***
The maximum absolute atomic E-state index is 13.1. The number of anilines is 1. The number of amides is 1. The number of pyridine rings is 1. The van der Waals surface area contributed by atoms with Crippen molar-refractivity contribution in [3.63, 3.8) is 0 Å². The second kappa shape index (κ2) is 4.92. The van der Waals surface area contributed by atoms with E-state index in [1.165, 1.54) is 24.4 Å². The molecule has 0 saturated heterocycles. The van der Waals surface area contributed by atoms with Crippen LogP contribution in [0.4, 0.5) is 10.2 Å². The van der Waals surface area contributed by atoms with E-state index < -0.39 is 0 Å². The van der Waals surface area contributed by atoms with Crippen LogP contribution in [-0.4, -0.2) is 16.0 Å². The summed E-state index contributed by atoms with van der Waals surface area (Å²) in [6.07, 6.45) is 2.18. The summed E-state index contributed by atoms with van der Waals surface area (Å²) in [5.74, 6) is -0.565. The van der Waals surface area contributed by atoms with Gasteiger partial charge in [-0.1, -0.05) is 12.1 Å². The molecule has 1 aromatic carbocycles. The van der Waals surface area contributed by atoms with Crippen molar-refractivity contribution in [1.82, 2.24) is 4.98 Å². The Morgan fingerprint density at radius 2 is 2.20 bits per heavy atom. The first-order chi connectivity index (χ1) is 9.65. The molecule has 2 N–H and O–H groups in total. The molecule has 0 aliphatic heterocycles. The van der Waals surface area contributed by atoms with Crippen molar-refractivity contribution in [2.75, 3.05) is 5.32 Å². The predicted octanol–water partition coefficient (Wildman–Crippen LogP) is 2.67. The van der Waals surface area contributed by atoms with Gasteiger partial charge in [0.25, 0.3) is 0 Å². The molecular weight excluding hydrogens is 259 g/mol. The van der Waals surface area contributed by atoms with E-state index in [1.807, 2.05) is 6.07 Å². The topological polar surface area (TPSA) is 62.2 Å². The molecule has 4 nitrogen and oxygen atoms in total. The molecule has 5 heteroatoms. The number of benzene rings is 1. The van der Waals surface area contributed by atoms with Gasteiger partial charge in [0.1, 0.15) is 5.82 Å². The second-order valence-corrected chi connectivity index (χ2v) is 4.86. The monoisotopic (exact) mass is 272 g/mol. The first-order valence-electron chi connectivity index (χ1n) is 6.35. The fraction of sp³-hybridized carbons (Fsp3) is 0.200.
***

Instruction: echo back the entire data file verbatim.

The maximum absolute atomic E-state index is 13.1. The number of anilines is 1. The number of amides is 1. The number of pyridine rings is 1. The van der Waals surface area contributed by atoms with Crippen molar-refractivity contribution in [3.63, 3.8) is 0 Å². The second kappa shape index (κ2) is 4.92. The van der Waals surface area contributed by atoms with E-state index in [1.165, 1.54) is 24.4 Å². The molecule has 0 saturated heterocycles. The van der Waals surface area contributed by atoms with Crippen LogP contribution in [0.4, 0.5) is 10.2 Å². The van der Waals surface area contributed by atoms with E-state index < -0.39 is 0 Å². The van der Waals surface area contributed by atoms with Crippen LogP contribution in [-0.4, -0.2) is 16.0 Å². The summed E-state index contributed by atoms with van der Waals surface area (Å²) in [6.07, 6.45) is 2.18. The summed E-state index contributed by atoms with van der Waals surface area (Å²) in [5.74, 6) is -0.565. The van der Waals surface area contributed by atoms with Gasteiger partial charge in [-0.1, -0.05) is 12.1 Å². The molecule has 1 aromatic carbocycles. The van der Waals surface area contributed by atoms with Crippen molar-refractivity contribution in [1.82, 2.24) is 4.98 Å². The Morgan fingerprint density at radius 2 is 2.20 bits per heavy atom. The first-order chi connectivity index (χ1) is 9.65. The molecule has 2 N–H and O–H groups in total. The molecule has 0 aliphatic heterocycles. The van der Waals surface area contributed by atoms with Crippen molar-refractivity contribution in [2.75, 3.05) is 5.32 Å². The predicted octanol–water partition coefficient (Wildman–Crippen LogP) is 2.67. The van der Waals surface area contributed by atoms with Gasteiger partial charge in [0.25, 0.3) is 0 Å². The molecular weight excluding hydrogens is 259 g/mol. The van der Waals surface area contributed by atoms with E-state index in [1.807, 2.05) is 6.07 Å². The topological polar surface area (TPSA) is 62.2 Å². The molecule has 4 nitrogen and oxygen atoms in total. The molecule has 5 heteroatoms. The number of benzene rings is 1. The van der Waals surface area contributed by atoms with Gasteiger partial charge in [0.1, 0.15) is 5.82 Å². The second-order valence-corrected chi connectivity index (χ2v) is 4.86. The monoisotopic (exact) mass is 272 g/mol. The first-order valence-electron chi connectivity index (χ1n) is 6.35. The fraction of sp³-hybridized carbons (Fsp3) is 0.200.